Implant to be tested in Burlington for opioid use disorder

Posted On Dec 31 2020 by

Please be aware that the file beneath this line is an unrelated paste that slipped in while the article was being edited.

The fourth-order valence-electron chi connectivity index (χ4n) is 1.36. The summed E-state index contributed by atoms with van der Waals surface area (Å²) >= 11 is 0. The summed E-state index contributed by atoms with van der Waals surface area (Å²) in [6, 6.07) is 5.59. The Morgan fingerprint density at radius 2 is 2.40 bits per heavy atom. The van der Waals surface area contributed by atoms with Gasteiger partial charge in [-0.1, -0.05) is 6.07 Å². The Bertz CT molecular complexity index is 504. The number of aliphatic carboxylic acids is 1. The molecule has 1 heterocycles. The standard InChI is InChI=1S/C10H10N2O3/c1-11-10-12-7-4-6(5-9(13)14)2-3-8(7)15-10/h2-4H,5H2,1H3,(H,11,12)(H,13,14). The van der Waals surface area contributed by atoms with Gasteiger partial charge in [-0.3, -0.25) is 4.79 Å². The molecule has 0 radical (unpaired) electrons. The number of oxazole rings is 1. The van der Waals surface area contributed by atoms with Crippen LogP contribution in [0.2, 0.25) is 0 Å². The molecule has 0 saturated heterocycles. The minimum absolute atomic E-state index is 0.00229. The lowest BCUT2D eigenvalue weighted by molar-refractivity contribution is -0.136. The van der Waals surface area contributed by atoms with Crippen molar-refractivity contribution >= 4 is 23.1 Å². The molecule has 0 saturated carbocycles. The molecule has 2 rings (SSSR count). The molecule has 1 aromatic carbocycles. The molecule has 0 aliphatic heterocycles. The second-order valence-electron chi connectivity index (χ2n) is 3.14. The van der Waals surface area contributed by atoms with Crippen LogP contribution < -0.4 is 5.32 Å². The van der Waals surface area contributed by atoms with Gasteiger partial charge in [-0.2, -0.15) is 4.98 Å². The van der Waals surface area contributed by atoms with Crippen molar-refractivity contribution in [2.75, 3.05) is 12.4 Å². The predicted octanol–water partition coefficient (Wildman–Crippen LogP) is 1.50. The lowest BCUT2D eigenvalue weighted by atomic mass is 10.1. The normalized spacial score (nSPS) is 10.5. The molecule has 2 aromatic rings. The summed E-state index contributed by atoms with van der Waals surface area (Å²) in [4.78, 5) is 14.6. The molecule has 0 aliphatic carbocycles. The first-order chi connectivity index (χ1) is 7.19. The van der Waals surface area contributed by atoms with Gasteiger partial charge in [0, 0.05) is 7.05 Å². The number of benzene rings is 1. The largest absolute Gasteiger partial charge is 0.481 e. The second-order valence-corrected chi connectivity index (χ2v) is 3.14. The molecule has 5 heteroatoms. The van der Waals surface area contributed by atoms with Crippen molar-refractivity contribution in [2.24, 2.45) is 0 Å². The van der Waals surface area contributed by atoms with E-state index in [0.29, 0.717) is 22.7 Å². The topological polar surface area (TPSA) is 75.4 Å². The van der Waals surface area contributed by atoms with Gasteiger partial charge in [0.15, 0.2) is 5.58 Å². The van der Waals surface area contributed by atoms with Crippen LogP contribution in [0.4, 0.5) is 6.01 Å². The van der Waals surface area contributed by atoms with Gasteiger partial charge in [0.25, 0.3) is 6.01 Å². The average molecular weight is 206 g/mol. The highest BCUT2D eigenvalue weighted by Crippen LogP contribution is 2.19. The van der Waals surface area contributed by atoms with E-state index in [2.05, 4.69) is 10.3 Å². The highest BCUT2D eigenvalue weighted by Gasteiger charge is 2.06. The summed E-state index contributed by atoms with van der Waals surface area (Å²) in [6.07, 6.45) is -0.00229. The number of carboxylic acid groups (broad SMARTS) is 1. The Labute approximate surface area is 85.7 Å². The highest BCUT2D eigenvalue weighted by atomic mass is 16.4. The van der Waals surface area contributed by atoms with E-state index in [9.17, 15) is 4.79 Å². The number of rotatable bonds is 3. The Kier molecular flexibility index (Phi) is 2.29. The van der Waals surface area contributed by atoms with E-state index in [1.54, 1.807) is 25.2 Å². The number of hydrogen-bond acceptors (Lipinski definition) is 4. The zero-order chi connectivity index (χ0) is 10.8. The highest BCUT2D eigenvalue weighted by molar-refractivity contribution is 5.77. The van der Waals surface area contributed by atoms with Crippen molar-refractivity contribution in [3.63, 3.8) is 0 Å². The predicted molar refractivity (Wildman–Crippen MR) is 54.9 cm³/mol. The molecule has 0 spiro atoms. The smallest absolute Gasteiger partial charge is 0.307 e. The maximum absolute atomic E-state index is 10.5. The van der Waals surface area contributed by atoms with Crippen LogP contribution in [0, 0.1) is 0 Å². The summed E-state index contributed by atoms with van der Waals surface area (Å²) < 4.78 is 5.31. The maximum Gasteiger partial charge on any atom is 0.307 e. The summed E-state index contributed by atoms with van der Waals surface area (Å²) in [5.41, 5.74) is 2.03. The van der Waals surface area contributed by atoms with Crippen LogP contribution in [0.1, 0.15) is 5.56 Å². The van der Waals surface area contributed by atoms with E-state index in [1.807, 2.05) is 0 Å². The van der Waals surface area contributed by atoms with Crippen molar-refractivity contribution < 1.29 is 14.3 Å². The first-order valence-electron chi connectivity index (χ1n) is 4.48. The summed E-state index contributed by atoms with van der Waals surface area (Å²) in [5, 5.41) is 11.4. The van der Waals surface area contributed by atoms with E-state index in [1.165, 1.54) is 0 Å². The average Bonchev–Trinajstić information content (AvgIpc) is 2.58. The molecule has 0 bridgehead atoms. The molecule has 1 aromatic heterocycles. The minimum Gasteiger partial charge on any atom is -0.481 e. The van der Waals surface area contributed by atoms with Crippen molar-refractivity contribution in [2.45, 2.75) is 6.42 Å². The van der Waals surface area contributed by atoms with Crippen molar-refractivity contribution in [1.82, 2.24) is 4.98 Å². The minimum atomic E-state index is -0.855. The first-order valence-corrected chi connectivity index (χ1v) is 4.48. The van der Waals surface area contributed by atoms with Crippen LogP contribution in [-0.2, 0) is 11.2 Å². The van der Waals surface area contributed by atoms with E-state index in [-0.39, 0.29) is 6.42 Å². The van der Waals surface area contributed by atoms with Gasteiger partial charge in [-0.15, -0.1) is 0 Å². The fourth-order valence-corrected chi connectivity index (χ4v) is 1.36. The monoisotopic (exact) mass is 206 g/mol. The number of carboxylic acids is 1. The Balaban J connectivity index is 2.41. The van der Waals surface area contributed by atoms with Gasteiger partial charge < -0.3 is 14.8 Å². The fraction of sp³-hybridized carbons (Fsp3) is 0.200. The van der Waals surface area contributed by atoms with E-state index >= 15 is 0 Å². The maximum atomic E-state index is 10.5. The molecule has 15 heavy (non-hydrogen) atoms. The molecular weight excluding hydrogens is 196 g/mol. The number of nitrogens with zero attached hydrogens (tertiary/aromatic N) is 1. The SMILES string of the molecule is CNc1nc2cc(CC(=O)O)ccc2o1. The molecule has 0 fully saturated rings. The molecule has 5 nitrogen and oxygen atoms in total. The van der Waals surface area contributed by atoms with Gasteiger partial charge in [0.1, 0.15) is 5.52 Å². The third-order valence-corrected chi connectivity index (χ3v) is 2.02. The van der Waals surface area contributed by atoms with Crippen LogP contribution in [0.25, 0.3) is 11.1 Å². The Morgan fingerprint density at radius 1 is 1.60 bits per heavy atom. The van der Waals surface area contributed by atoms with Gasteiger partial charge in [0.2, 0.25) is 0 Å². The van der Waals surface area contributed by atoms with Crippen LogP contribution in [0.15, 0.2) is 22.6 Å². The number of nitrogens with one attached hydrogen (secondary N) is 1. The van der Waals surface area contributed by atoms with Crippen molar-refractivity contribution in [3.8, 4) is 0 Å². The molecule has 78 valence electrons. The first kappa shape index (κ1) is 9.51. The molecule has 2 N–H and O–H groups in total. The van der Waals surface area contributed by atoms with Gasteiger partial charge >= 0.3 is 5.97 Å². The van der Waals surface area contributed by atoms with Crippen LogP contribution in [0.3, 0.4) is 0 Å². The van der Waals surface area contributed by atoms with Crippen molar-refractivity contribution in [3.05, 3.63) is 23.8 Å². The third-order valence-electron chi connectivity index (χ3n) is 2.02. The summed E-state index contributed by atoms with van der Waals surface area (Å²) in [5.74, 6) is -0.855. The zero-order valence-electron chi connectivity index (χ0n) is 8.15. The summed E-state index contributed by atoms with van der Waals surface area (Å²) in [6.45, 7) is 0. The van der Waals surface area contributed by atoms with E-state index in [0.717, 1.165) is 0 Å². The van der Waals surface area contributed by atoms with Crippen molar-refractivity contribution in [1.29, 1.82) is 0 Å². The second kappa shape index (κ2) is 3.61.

first_imgMaster Trainer Dr Matt Torrington of the UCLA Integrated Substance Abuse Programs works closely with qualified healthcare providers to teach them best practices for insertion and removal of the Probuphine implant, a new treatment option for opioid use disorder. Braeburn photo.Vermont Business Magazine Braeburn Pharmaceuticals(link is external) announced today that healthcare provider training and certification for Probuphine will take place on July 29 and 30 in Burlington. Approved by the Food and Drug Administration (FDA)(link is external) on May 26, 2016, Probuphine is the first implant for the maintenance treatment of opioid dependence in patients who have sustained clinical stability on low-to-moderate doses of buprenorphine, specifically 8 mg or less per day.  Healthcare providers in the Burlington area can register for Probuphine training here(link is external) or by calling 1-866-397-8939.Opioid use disorder is a chronic brain disease and one of the fastest growing public health epidemics in America. Last year in Vermont, 83 people died from an opioid overdose. Research has shown that opioid use disorder is best treated with a combination of medication and psychosocial support. The majority of individuals with opioid use disorder cannot sustain recovery without long-term outpatient medical treatment.”Braeburn is committed to making Probuphine available to patients in the Burlington area and across the country as soon as possible, which is why we’re conducting training sessions so quickly after receiving FDA approval for Probuphine,” said President and CEO Behshad Sheldon, Braeburn Pharmaceuticals. “We look forward to educating qualified healthcare providers in Burlington on July 29 and 30 on best practices for insertion and removal of Probuphine, the only treatment for opioid dependence that delivers medicine for up to six months. To date, 2,236 physicians from all 50 states and Puerto Rico have been certified to provide Probuphine to their patients.”Probuphine will not be distributed by pharmacies; patients can only receive the treatment from certified healthcare providers who have been specially trained to insert the implants just under the skin of the inside of the upper arm through an in-office procedure.This weekend’s training sessions for Probuphine in Burlington are part of a series of 262 that Braeburn is conducting across 55 cities this summer.About ProbuphineProbuphine is the only FDA approved long-acting buprenorphine treatment for opioid dependence. Probuphine delivers buprenorphine continuously for six months using Titan Pharmaceuticals’ (NASDAQ: TTNP) ProNeura™ technology. Probuphine is placed under the skin of the upper arm during an outpatient office procedure and is removed in a similar manner.For More Information on ProbuphineProbuphine is now available in all 50 U.S. States. Patients interested in Probuphine should visit the Probuphine Healthcare Provider Locator to find a trained and certified provider near is external).Probuphine is not distributed by pharmacies. Qualified healthcare providers can register for Probuphine training at is external) or by calling 1-866-397-8939.WARNING: IMPLANT MIGRATION, PROTRUSION, EXPULSION and NERVE DAMAGE ASSOCIATED WITH INSERTION and REMOVALRisk Associated with Insertion and RemovalInsertion and removal of PROBUPHINE are associated with the risk of implant migration, protrusion, expulsion resulting from the procedure. Rare but serious complications including nerve damage and migration resulting in embolism and death may result from improper insertion of drug implants inserted in the upper arm. Additional complications may include local migration, protrusion and expulsion. Incomplete insertions or infections may lead to protrusion or expulsion.Because of the risks associated with insertion and removal, PROBUPHINE is available only through a restricted program called the PROBUPHINE REMS Program. All Healthcare Providers must successfully complete a live training program on the insertion and removal procedures and become certified, prior to performing insertions or prescribing PROBUPHINE implants. Patients must be monitored to ensure that PROBUPHINE is removed by a healthcare provider certified to perform insertions.Please see additional Important Safety Information in the Package Insert that can be found at or by following this link is external).About Opioid Use Disorder and Buprenorphine Opioid use disorder is a chronic brain disease and one of the fastest growing public health epidemics in America. In the U.S., 2.5 million people struggle with opioid addiction and, according to the Centers for Disease Control, 78 people die each day from the disease. There is a growing body of evidence that opioid addiction is not a choice or a moral failing, but the result of genetic predisposition combined with environmental factors. Nonetheless, individuals struggling with this disease continue to be stigmatized. Research has also shown that opioid use disorder is best treated with a combination of medication and psychosocial support. The majority of individuals with opioid addiction cannot sustain recovery without long-term outpatient medical treatment.Buprenorphine is a partial opioid agonist, which may help individuals to stop opioid use without experiencing withdrawal symptoms. Before FDA approval of Probuphine, buprenorphine was only available in oral form which must be taken daily.About Braeburn PharmaceuticalsBraeburn Pharmaceuticals, an Apple Tree Partners company, is a pharmaceutical company focused on long-acting therapeutic treatment options that are essential to improving patient outcomes and facilitating recovery in neurological and psychiatric disorders, which are often complicated by stigma and present significant public health challenges. Braeburn’s commercial product, Probuphine® (buprenorphine) implant was approved by the FDA in May 2016. Braeburn’s investigational product pipeline consists of long-acting implantable and injectable therapies for serious neurological and psychiatric disorders, including opioid addiction, pain, and schizophrenia. Braeburn’s pipeline products are at various stages of clinical development and include CAM2038, weekly and monthly subcutaneous injection depot formulations of buprenorphine, being investigated in opioid addiction and pain; a risperidone six-month implant being investigated in schizophrenia; and a novel molecule, ATI-9242, is being investigated for treatment of schizophrenia. More information on Braeburn, can be found is external).SOURCE BURLINGTON, Vt., July 26, 2016 /PRNewswire/ — Braeburn Pharmaceuticals, Inc.last_img read more